Wednesday, May 11, 2011

Bad Car-ma or Car-tastrophe

Last Thursday was Cinqo de Mayo - Amari's half-birthday for many years to come. She's eighteen months old now, and slowly but surely she's morphing from baby-faced toddler into a little girl. More than that, her personality is revealing herself to be an independent, determined, assertive, and loving individual. She tries new things every day and when something challenges or excites her she will repeat it to the point of mastery. When, on the other hand, something frustrates or confounds her, she becomes very dramatic, tears emerging as though they live just beneath the surface of her cheeks as she throws herself to the ground. This can also be seen at the slightest mention of the dreaded D-Word: diaper. 

When I'm the object of her frustration, Amari slaps my hand away and makes an ambiguous noise of disapproval. I quickly give her my best serious face and say, "Are you hitting Dada?" and she almost always responds by leaning in for a kiss or putting her head on my shoulder and patting my chest. I'm an absolute sucker for both.

The day after De Mayo, Amari and I had car trouble in the Safeway parking lot. We came out from an early morning shopping trip and my key wouldn't turn in the ignition. The steering was locked, and in the past a quick jiggle and turn of the key and the car would start right up. I jiggled and turned but nothing happened. I tried again. I started to get annoyed. I'd left my cell phone at home, which added ammunition to my catastrophic thinking. I proceeded to teach Amari a few new swear words, but I'm pretty sure I said them fast enough that she probably thinks "Motherfuckingcocksuckingbitchfucker" is one word. A word that should be said in conjunction with banging the steering wheel, accidentally honking the horn, and scaring the old couple walking by.

Once I regained my composure, realizing we had plenty of food and water for Amari, I decided to model some better problem-solving skills, and headed inside the supermarket to use their phone. Over the course of the next hour I learned several things:

1. Ignitions die. Apparently they will only turn a certain number of times before they say, "I'm done. That was the last time you'll ever turn me on." That's what she said. Never mind. I learned later that they're also expensive.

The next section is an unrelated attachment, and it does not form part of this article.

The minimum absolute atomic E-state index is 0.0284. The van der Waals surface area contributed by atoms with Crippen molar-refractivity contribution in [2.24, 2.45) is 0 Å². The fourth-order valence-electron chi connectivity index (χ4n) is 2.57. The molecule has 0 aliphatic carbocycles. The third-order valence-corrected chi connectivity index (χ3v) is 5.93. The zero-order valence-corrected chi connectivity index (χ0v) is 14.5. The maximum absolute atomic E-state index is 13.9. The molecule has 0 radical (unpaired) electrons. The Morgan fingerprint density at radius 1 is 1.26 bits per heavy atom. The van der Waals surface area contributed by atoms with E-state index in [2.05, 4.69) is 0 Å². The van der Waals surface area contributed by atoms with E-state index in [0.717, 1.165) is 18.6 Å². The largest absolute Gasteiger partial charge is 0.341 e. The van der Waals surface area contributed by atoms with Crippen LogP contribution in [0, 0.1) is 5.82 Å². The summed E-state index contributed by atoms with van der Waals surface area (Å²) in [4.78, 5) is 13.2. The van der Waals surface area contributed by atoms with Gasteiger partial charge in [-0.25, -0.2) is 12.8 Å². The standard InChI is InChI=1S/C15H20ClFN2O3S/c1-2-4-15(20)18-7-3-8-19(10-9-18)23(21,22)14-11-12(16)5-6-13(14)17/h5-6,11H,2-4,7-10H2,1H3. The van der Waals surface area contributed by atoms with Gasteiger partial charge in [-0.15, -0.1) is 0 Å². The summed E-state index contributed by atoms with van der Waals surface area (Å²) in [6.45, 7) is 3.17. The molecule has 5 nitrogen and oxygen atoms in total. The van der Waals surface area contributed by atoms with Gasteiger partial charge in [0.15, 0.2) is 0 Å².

2. As long as Amari is eating, drinking water, and listening to music, we could be stranded out at sea and she wouldn't give a damn unless I happened to say the D-Word again.

3. Employees on the phone lines of AAA are not highly trained mechanics. I should have already presumed this, but there's no substitute for hands-on experience. Trying to maintain an optimistic attitude, when I finally got through to an operator, I explained my current situation, adding, "I was hoping that you guys at AAA might have some secret tips to unlocking steering wheels." This was before I knew it was the ignition. The kind (and naive) lady on the phone replied enthusiastically, "Oh, you bet we do. Have you tried jiggling the steering wheel while you turn the key?" Really? That was the secret she was so excited to share? Fortunately, she also a tow truck.

4. Small towns, good friends, and family are invaluable. The extra-helpful tow truck driver was the parent of a former client of mine in the schools, my buddy Jim was there to meet as at the mechanics, my good old Granny C loaned us her car for whatever we needed to do. Two days, and $440 later, our car-tastrophe was finally over.

In the meantime, Amari polished off a bag of goldfish while I used a packet of her wipes to clean up the inside of the car. Not exactly lemonade, but certainly better than the thesaurus of profanities it began as.

I've also been teaching Amari faces the past few weeks. Here are a couple she's mastered and will do on demand.

 Surprise Face

 Cute Face

Just plain adorable...

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